Washington: Researchers have tried to explain how body temperature rhythms are synchronized while maintaining the ability to adapt to changes in environmental temperature no matter the time of day or night.
Mitchell A. Lazar, MD, PhD, director of the Institute for Diabetes, Obesity, and Metabolism at the Perelman School of Medicine, University of Pennsylvania said that food is plentiful in our present day society, and his team, including lead author Zachary Gerhart-Hines , Ph.D., found that the ability of mice to withstand a cold-temperature challenge was greater at 5:00 AM, when the mice are awake, compared to 5:00 PM when they are normally sleeping.
This previously unrecognized circadian susceptibility to cold was found to be controlled by a protein called Rev-erb alpha, which is a molecular component of the body's biological clock mechanism.
Indeed, mice engineered to lack the Rev-erb alpha protein had similar cold tolerance throughout the 24-hour day and also lost the physiological circadian rhythm of body temperature.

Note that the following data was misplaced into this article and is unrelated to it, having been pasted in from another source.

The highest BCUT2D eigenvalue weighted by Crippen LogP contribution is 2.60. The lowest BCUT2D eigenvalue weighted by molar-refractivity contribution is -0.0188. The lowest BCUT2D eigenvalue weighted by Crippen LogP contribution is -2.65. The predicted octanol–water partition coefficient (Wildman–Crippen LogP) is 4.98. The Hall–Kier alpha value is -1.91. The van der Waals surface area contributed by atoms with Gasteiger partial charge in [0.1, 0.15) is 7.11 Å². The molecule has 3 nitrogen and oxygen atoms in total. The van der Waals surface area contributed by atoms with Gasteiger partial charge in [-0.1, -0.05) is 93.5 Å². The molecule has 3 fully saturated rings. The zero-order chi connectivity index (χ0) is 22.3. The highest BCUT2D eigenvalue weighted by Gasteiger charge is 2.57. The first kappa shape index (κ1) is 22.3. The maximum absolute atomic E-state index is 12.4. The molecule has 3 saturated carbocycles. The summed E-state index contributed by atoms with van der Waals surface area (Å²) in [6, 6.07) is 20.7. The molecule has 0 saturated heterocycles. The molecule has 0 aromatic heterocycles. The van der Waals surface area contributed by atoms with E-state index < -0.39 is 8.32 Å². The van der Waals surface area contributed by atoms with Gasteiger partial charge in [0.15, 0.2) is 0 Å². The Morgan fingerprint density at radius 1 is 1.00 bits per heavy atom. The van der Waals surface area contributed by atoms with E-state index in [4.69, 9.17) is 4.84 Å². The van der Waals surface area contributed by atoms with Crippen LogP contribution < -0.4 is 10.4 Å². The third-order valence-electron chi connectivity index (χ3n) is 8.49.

Rev-erb alpha's effects were produced mainly by circadian regulation in brown adipose tissue, commonly called brown fat, the body's furnace. Brown fat cells, as opposed to white fat cells, make heat for the body and are thought to have evolved to help mammals cope with the cold.
But, their role in generating warmth might also be applied to coping with obesity and diabetes.
Brown fat cells are thought to counteract obesity by burning off excess energy stored in lipid, but white fat cells store energy. Indeed, brown fat cells contain many smaller droplets of lipids and the most mitochondria (containing pigmented cytochromes that bind iron) of any cell type, which make them brown. Mitochondria are the cells' energy factories in the form of the molecule ATP.
The study has been published in the journal Nature.